It was a blazing Saturday in October, and the crowd had been waiting for hours. Cousins, brothers, wives and daughters stood sweating under a few big mango trees on the banks of the Nile in Juba, South Sudan's new capital. Kids coaxed the unripe fruit out of the branches with sticks, getting the green orbs to the dirt with a plunk. The hot smell of charcoal wafted out from a makeshift tea stand, where a woman heaped spoons of sugar into small glass cups. At last, the barge appeared, first a dark smudge on the wide, brown river, and soon enough, a teeming, cheering vessel carrying hundreds of South Sudanese on the last leg of their very long journey home.
"Juba!" a man onboard called out from a megaphone. "Juba! We bring you good news!" As the boat pulled into port, passengers stood on the roof and hung over its railings, spotting their relatives onshore and waving wildly across the narrowing gap of water. On land, men yelped and women let out long, high-pitched trills. Somebody unfurled a government banner bearing the portrait President Salva Kiir in his signature black cowboy hat bearing the slogan "Return in safety and dignity."
It's a stirring scene that has been playing out for months now in the world's newest nation, as South Sudanese who left the country during the long years of war are going home. The government estimates 4 million southerners were displaced both internally and externally during the decades-long civil war. As a result of a 2005 peace deal that ended the north-south fighting and paved the way for the south's secession, the fledgling government promised a home to southerners who wanted to repatriate, an offer that has become particularly appealing to the hundreds of thousands who have been living in the increasingly inhospitable environs of Khartoum. Since October 2010, three months before the south voted to become independent, more than 360,000 southerners have returned from the north by train, bus and barge, most of them taking everything they owned with them and great expectations of a fresh start in the country they had left decades before.
That's a lot of baggage for any government to handle, let alone a months-old administration grappling with building a war-traumatized country nearly from scratch. Getting people back home, a process that has been largely paid for by the International Organization for Migration, has been complicated, to say the least. Because the government promised that the move would be paid for in full, many returnees, as they're called there, left little but memories behind, arriving with beds, pots, clothes, trunks, armoires, scooters and stacks of plastic chairs in tow. For every barge of returnees that has creaked into Juba, at least one more barge of their belongings has gone with it. "I dream at night of luggage falling on my head," laments William Chan Achuil, the chairperson of the South Sudan Relief and Rehabilitation Commission (SSRRC), the government body charged with overseeing the returns. "It has not gone well."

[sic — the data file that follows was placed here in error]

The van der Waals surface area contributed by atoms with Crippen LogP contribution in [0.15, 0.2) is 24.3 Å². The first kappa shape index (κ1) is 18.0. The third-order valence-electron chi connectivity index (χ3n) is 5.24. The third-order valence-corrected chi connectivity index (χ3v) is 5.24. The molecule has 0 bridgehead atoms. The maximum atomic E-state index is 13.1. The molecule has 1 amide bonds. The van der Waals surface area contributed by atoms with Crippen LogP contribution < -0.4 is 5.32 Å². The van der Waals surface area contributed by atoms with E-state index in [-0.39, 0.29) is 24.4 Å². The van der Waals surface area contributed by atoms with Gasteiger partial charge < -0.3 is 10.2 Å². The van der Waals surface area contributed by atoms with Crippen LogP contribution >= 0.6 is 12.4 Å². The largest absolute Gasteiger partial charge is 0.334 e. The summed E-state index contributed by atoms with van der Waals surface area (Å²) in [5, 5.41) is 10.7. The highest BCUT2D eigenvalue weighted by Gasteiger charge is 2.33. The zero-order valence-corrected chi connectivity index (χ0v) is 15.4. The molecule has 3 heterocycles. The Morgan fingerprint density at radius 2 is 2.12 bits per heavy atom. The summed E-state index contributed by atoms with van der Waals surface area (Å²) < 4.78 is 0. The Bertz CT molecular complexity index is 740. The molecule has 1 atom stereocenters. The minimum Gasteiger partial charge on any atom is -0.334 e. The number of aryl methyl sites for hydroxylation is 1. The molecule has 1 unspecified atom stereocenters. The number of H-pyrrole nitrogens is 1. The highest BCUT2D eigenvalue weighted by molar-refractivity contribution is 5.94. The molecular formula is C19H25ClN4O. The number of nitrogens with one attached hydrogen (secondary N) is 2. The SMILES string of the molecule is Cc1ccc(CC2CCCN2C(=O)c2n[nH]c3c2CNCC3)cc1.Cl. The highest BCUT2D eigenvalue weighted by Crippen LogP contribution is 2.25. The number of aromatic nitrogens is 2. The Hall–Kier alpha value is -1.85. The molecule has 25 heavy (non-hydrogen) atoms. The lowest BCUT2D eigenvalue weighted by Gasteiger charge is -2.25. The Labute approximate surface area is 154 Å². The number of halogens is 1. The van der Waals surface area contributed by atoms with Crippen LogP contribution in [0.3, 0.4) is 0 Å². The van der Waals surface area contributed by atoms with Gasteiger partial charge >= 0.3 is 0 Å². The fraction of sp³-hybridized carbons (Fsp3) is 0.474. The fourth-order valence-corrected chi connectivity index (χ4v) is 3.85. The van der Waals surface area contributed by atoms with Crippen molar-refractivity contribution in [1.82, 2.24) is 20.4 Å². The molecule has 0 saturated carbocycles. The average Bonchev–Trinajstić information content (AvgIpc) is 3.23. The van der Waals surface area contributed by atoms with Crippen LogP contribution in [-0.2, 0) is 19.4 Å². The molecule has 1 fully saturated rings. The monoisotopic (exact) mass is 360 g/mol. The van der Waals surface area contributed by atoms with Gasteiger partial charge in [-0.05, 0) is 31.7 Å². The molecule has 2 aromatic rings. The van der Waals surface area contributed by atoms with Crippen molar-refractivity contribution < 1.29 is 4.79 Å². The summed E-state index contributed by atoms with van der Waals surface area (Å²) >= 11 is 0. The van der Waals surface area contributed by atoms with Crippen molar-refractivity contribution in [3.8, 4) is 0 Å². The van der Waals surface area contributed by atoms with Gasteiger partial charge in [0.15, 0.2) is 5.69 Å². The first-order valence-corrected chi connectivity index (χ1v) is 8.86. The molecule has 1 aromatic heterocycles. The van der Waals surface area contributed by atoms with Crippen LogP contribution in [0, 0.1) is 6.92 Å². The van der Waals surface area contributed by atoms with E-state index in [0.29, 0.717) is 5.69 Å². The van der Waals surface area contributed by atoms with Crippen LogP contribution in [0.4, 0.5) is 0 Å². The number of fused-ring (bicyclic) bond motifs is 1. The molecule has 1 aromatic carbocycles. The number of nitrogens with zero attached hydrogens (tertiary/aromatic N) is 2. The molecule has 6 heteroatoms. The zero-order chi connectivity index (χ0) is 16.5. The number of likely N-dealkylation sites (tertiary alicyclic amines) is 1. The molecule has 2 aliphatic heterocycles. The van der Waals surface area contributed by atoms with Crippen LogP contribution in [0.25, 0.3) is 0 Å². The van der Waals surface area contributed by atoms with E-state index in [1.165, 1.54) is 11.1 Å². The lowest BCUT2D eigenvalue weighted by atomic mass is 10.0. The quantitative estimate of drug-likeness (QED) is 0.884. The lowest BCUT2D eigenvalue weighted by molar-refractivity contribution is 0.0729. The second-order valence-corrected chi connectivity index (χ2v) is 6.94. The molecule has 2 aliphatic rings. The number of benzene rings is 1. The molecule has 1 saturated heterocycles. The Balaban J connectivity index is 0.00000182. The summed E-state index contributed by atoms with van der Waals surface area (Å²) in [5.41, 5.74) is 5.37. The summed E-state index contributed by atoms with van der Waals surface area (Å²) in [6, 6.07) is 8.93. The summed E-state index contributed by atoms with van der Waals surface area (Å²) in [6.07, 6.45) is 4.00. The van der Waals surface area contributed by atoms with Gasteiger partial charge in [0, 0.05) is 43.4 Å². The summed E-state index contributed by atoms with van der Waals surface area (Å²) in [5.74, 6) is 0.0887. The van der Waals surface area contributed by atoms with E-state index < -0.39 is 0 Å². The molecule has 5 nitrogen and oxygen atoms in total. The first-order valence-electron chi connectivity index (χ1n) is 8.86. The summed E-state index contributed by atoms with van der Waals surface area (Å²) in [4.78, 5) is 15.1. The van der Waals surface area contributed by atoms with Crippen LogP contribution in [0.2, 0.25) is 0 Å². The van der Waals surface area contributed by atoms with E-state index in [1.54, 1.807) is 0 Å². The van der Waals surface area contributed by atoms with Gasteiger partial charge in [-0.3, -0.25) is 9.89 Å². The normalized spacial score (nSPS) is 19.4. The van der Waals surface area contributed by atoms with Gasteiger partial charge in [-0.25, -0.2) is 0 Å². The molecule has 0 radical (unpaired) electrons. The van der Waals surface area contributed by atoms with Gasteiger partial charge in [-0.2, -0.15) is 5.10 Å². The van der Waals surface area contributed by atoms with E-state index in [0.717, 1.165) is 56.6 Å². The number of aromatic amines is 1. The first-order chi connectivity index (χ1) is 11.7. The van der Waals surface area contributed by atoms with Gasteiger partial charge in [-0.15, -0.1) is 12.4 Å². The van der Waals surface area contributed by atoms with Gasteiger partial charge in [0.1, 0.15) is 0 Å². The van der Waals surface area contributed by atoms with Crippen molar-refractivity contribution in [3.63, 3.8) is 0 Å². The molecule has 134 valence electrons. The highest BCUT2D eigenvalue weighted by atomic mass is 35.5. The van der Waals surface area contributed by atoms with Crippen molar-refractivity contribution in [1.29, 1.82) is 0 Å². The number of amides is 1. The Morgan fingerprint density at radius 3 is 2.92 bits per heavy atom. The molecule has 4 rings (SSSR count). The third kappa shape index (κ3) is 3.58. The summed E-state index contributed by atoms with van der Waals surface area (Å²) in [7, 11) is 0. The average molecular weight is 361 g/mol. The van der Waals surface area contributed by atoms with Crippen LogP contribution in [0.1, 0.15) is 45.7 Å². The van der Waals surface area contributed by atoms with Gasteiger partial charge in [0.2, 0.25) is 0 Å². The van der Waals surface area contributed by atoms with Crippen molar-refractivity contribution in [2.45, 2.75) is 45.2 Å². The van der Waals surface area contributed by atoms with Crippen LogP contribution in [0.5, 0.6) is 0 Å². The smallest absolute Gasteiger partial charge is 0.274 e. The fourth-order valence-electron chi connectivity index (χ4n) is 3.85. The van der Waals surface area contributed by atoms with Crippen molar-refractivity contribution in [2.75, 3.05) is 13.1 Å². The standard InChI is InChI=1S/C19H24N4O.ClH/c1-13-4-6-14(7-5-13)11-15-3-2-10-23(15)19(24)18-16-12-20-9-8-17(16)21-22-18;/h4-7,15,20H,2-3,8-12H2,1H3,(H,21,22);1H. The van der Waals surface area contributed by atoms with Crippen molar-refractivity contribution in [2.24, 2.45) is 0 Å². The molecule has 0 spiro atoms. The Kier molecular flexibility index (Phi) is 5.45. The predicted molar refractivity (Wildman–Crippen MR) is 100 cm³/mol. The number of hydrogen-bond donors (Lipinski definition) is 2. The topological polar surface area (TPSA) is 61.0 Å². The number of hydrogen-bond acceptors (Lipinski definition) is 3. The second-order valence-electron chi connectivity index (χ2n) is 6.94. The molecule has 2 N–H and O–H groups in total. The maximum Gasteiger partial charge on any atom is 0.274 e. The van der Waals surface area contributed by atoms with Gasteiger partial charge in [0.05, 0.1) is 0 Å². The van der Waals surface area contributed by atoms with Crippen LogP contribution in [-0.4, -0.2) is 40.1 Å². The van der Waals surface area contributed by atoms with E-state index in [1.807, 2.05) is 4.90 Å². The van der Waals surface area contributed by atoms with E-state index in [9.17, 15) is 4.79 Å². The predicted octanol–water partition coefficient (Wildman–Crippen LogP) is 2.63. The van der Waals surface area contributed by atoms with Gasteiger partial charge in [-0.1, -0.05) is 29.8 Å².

Flaring tensions between the north and south have not helped. This summer, after fighting broke out along the border between Sudanese forces and rebels aligned with the south during the civil war, the movement of people and goods from north to south ground to a near halt. What overland routes were still available passed through the conflict zones and were deemed too dangerous to use. As a result, tens of thousands of returnees and their luggage have been stuck for months in swelling camps on both sides of the border, waiting to make the two-week trip down the Nile on the crowded barges. In Renk, a remote town in South Sudan where thousands of returnees are waiting for passage, food is scarce and sanitary conditions are poor, with only a few international aid agencies scrambling to try to provide some services to an increasingly frustrated crowd. "The national government has made a political decision to evacuate people from Sudan and bring them south as quickly as possible without guaranteeing the practical consequences of that decision," says Peter Orr, a senior advocate for Refugees International. "Now they're turning to the humanitarian community and saying, You have to help these people."